A New New Year’s Challenge: Learn a Catechism!

Happy 2018 Everyone!

Every year at this time, I typically challenge my readers to consider reading through the entire Bible during the coming year. As I’ve said before, the Bible is not a book that is meant to be read once, then checked off a reading list and set back on the shelf. I have made it my habit to read through the whole annually for probably about 20 years or so. There are many One Year Bibles and Bible reading plans to choose from. I’ve read One Year and Chronological Bibles in different versions, and a couple years ago I started using the free YouVersion app on my phone, but there are others out there as well. If you have a long commute to work, maybe the Bible on audio would be a good way to go. The key is to find a method and format that works for your lifestyle and will help you to be regular in your reading and stay on track.

This year I’d like to present another challenge, not to replace your daily Bible reading, but to enhance and build on the foundation of God’s Word. One of the best tools you can use to ground you in the doctrinal truths taught in Scripture is to use a Catechism. The Roman Catholic church is best known for its use of catechisms to teach their children. But a Catechism is simply a summary of the essential doctrines of the faith, presented in a question and answer format, use for oral instruction. The idea is to recite each question and answer until it is memorized, then moving on to the next question. A good catechism will include scripture verses to support the truths being explained. I personally recommend either the Baptist Catechism (also known as Keach’s Catechism, after its author, Benjamin Keach) or the Westminster Shorter Catechism. Another wonderful tool is the Catechism for Young Children. Children as young as three years old can begin to learn the answers to simple questions, starting with “Who made you? (God)”, “What else did God make? (All things)”, and “Why did God make you and all things? (For His glory)”. Of course the regular catechisms are not quite as simple, but the questions begin with basic truths about God and the Scriptures, and build from there. If someone was to ask you, “What is God?” do you have a Biblically-sound answer ready to give them? Can you explain to someone concisely and clearly how sin entered the world and the effects it has on man now and in the life to come? Do you have a good understanding of the difference  between justification and sanctification? Learning these catechism questions and answers will give you a solid understanding of the key doctrines of the Christian faith and will equip you to “give an answer for the hope that is within you” on the spot.

These catechisms are based on their respective Confessions of Faith – The Baptist Confession (1689) and The Westminster Confession (1946). Reading through a Confession of Faith such as these is also helpful in solidifying what one believes and where in Scripture the key doctrines are taught. Additionally, they are in place to protect the soundness of Biblical interpretation. The church at which I am a member holds to the 1689 London Baptist Confession of Faith. Anyone who teaches or preaches from the pulpit at our church will be expected to teach within the confines of that Confession. Some people say, “We have the Bible, so why is a Confession of Faith necessary, especially when it is centuries old. Isn’t it outdated?” Confessions of Faith are not meant to replace or supersede the Bible. Many churches have a brief Statement of Faith that summarizes generally what they teach. The historical Confessions of Faith are very specific and detailed, and serve the purpose of preventing compromise on essential doctrines, which in turn leads to heresy and false gospels, as we have now. I have found this diagram to be helpful:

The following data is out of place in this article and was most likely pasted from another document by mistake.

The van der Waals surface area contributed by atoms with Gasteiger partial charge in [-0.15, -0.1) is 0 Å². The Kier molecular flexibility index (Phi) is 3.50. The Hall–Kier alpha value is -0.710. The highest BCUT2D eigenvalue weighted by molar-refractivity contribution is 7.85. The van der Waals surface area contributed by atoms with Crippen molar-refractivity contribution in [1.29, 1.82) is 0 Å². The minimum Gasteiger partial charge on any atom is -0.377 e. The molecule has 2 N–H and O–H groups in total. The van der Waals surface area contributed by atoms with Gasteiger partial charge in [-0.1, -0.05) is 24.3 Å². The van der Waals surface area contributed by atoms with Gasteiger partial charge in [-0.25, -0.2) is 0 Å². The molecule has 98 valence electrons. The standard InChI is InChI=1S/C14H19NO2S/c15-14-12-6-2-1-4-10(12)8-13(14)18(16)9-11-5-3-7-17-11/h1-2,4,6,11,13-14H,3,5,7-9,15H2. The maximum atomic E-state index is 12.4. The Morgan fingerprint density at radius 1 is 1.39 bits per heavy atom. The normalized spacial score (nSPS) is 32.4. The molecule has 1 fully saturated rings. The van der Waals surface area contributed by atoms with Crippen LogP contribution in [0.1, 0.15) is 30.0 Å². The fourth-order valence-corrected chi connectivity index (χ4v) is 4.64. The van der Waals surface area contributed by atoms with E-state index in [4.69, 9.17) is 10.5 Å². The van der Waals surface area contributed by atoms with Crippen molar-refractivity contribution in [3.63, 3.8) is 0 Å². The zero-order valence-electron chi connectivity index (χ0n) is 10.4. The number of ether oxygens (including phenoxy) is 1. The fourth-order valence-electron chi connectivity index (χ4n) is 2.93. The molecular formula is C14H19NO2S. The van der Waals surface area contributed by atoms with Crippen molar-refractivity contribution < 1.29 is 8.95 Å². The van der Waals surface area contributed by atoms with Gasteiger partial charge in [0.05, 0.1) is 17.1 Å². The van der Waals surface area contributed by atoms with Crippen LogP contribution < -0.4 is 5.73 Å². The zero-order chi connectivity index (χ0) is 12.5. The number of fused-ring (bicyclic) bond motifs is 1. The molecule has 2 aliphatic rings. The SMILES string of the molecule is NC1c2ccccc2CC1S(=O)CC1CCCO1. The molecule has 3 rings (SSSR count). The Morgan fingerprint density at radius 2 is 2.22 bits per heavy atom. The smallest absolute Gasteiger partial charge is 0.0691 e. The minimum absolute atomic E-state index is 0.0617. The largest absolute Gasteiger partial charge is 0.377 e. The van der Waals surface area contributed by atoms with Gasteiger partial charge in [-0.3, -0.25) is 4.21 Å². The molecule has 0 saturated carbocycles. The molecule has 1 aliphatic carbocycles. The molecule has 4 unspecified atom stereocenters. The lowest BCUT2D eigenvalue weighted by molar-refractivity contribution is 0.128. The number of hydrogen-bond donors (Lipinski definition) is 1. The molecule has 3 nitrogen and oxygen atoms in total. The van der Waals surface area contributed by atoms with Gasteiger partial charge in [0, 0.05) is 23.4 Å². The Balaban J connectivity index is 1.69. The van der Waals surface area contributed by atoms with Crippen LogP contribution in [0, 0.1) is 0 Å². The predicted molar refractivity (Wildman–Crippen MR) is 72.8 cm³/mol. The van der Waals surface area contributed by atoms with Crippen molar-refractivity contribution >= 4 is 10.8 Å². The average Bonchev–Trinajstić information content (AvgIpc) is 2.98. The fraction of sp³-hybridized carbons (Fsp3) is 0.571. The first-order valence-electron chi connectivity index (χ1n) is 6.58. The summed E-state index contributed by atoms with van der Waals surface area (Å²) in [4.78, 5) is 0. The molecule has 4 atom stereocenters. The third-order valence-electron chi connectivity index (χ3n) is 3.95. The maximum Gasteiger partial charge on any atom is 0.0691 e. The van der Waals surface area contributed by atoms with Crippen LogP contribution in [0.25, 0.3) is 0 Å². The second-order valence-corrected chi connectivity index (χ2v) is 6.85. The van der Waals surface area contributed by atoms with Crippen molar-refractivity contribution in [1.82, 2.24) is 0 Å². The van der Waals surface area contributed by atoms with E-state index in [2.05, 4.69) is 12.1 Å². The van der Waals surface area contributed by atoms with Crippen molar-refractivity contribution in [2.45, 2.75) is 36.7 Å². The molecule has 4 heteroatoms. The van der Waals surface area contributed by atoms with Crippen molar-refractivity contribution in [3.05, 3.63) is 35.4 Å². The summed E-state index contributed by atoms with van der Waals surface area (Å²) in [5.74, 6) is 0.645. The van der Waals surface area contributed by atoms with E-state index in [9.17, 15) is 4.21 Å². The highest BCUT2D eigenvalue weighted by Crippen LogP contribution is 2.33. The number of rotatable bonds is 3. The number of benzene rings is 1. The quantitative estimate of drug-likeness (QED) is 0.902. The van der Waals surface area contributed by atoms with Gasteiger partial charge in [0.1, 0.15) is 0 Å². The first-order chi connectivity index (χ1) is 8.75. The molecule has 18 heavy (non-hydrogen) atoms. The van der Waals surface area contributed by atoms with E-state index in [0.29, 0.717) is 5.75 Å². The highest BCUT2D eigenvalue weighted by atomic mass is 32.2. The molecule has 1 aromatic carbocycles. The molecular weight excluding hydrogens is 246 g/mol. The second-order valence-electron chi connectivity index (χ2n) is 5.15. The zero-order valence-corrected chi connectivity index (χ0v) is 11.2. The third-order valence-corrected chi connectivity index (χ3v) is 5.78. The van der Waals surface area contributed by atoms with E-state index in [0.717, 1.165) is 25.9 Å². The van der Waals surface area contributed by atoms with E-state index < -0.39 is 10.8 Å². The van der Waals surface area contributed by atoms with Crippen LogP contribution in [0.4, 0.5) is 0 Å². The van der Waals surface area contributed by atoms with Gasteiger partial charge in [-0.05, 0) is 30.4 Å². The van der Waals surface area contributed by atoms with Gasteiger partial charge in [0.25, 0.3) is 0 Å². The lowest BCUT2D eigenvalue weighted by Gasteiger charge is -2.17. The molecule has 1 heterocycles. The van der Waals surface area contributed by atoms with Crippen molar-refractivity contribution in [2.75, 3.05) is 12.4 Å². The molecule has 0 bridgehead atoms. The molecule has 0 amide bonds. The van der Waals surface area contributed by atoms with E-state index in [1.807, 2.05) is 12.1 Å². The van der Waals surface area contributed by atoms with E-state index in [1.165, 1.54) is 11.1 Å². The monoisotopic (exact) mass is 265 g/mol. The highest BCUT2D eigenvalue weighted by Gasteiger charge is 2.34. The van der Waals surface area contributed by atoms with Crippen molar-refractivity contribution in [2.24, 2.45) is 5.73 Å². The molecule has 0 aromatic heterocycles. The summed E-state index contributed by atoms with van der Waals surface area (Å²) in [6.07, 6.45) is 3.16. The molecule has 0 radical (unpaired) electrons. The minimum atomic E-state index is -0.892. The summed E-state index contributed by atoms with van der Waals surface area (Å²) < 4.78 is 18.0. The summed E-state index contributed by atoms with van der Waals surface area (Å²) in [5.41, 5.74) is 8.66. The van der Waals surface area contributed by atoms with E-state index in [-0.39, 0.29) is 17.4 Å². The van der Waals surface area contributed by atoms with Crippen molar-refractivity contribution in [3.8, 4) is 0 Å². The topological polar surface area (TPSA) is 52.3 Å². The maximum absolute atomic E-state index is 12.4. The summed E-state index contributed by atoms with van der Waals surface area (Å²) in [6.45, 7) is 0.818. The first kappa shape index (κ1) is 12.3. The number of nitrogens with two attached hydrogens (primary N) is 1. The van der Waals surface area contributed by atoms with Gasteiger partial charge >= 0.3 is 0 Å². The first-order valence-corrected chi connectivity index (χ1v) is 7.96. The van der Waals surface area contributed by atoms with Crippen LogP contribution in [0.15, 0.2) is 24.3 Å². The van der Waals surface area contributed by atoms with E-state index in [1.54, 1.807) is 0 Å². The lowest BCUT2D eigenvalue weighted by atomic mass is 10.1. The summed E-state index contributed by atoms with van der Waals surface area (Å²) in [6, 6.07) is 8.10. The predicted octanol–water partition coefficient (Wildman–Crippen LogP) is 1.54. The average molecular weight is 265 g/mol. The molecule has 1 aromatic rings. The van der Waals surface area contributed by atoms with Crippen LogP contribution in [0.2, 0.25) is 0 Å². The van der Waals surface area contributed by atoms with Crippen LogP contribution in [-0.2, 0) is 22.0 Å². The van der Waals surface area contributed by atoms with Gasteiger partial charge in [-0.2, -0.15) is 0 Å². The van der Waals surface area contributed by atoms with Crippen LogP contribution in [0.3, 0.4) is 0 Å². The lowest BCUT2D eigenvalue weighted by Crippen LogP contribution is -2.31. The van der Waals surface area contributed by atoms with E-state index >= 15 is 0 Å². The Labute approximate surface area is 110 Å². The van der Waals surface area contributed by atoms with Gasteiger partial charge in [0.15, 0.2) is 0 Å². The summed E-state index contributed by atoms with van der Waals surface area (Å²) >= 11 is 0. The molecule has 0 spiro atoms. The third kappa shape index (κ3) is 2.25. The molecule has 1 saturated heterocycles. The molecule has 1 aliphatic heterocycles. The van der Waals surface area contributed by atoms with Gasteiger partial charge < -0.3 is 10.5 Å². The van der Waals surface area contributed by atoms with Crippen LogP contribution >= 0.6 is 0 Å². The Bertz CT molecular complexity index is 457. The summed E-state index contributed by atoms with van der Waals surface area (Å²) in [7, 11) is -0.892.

So I challenge you to: 1) Read through the entire Bible in 2018, 2) Read through an historical Confession of Faith, and 3) Choose one of the Catechisms mentioned above and start working through the questions and learning the answers. Why not do it as a family? I promise, you will find it a valuable exercise!

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2 Responses to A New New Year’s Challenge: Learn a Catechism!

  1. Laura says:

    Thanks for that challenge! I taught the kids the Catechism for young children when they were very young, but might be fun to go over it again. I have a CD with much of it set to music and we have the Westminster Confession in full book form we could start reading at dinnertime. A great reminder to be firm in the foundations.

    • I'mAllBooked says:

      Yes, we did the Children’s catechism with our kids for quite a few years, and Mike and I went through the Westminster shorter catechism together as well, but I’ve decided it’s time to go back and review it. A catechism to music sounds awesome! God bless as you become sharper in the things of God!

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